The Cost of Motor Vehicle Crashes in Pennsylvania

Each year in the United States, the economic impacts of motor vehicle (MV) crashes total billions of dollars. More than property damage, these costs include medical and other related costs, lost productivity in the workplace, legal costs, and more.

Statistics reveal that in the state of Pennsylvania alone, the economic loss due to motor vehicle crashes was $14,121,634,477. That year, there were 127,127 traffic crashes reported that resulted in the loss of 1,200 lives, and 80,004 more being injured.


According to the National Highway Traffic Safety Administration (NHTSA, 2015), alcohol involved crashes account for nearly a quarter of all crash costs in the U.S. In Pennsylvania, Alcohol involved crashes accounted for approximately 8% of all crashes. These crashes were 4.5 times more likely to result in a fatality than those not involving alcohol. In all, 29% of those killed in crashes were a result of alcohol involvement.


Injury severity also increases with alcohol involvement. Drinkers not only experience distorted perception and judgment; slower reaction times also result. This is especially of concern, as drinking drivers tend to speed, and neglect other safety considerations, including seat belt and helmet use.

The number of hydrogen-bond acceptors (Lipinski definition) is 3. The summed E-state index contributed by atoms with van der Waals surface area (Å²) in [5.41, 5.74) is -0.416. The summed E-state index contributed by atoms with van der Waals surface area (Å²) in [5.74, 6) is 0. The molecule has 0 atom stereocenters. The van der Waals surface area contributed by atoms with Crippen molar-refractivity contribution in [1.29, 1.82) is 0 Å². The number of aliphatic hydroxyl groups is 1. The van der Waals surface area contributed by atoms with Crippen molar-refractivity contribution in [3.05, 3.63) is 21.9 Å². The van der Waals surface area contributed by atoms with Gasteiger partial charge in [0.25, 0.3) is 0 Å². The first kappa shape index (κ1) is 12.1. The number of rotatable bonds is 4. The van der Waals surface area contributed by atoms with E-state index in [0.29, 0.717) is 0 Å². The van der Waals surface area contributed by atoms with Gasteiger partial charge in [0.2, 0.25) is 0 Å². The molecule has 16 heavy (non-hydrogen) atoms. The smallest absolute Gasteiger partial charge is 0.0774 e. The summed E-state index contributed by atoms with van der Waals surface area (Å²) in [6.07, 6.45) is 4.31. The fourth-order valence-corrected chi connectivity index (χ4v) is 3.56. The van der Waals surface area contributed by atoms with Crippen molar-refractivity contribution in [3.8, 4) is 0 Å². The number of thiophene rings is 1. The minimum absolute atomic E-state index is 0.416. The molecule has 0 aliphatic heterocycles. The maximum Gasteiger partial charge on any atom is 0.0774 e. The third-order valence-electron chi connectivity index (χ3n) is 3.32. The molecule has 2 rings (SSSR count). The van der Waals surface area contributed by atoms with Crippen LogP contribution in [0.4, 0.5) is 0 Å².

A study by Zhao, Zhang, and Rong (2014) found that drinking drivers were affected in these ways and others, including attitude, vigilance, and reaction to the environment. Additionally, speed was significantly higher in drinking drivers group as they were more impulsive and sensation seeking.

Prevention Reduces the Cost of Car Crashes

The best way to reduce the cost of MV crashes in the state is to prevent them from happening in the first place. Additionally, lessening the likelihood of severe injury or death if and when a crash does happen is also important. For example, consistently using safety belts and car seats is one way of doing this (CDC, 2013).

Strategies for preventing crashes include:

  • Graduated driver licensing
  • Ignition interlocks for those convicted of driving while intoxicated
  • Sobriety checkpoints



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